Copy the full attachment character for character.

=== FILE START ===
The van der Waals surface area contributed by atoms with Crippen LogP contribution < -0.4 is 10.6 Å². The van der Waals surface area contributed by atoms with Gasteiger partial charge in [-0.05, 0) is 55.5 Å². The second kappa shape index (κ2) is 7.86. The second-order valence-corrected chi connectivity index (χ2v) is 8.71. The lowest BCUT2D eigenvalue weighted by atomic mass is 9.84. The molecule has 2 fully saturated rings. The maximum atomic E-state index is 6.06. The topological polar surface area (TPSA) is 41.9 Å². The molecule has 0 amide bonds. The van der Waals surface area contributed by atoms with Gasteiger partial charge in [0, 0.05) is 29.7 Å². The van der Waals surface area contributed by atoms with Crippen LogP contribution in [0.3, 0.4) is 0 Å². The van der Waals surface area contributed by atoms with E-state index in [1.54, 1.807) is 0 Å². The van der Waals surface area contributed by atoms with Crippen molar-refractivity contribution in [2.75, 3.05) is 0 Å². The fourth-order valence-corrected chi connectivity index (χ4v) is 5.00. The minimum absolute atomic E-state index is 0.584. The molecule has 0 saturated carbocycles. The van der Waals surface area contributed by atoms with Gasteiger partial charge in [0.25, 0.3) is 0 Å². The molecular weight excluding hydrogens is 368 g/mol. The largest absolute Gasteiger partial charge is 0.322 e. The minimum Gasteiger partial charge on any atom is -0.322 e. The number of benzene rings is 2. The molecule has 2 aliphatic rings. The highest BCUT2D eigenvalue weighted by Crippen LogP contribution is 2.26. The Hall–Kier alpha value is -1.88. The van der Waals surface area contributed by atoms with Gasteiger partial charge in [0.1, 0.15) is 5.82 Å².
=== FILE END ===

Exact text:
The van der Waals surface area contributed by atoms with Crippen LogP contribution < -0.4 is 10.6 Å². The van der Waals surface area contributed by atoms with Gasteiger partial charge in [-0.05, 0) is 55.5 Å². The second kappa shape index (κ2) is 7.86. The second-order valence-corrected chi connectivity index (χ2v) is 8.71. The lowest BCUT2D eigenvalue weighted by atomic mass is 9.84. The molecule has 2 fully saturated rings. The maximum atomic E-state index is 6.06. The topological polar surface area (TPSA) is 41.9 Å². The molecule has 0 amide bonds. The van der Waals surface area contributed by atoms with Gasteiger partial charge in [0, 0.05) is 29.7 Å². The van der Waals surface area contributed by atoms with Crippen LogP contribution in [0.3, 0.4) is 0 Å². The van der Waals surface area contributed by atoms with E-state index in [1.54, 1.807) is 0 Å². The van der Waals surface area contributed by atoms with Crippen molar-refractivity contribution in [2.75, 3.05) is 0 Å². The fourth-order valence-corrected chi connectivity index (χ4v) is 5.00. The minimum absolute atomic E-state index is 0.584. The molecule has 0 saturated carbocycles. The van der Waals surface area contributed by atoms with Gasteiger partial charge in [0.25, 0.3) is 0 Å². The molecular weight excluding hydrogens is 368 g/mol. The largest absolute Gasteiger partial charge is 0.322 e. The minimum Gasteiger partial charge on any atom is -0.322 e. The number of benzene rings is 2. The molecule has 2 aliphatic rings. The highest BCUT2D eigenvalue weighted by Crippen LogP contribution is 2.26. The Hall–Kier alpha value is -1.88. The van der Waals surface area contributed by atoms with Gasteiger partial charge in [0.1, 0.15) is 5.82 Å².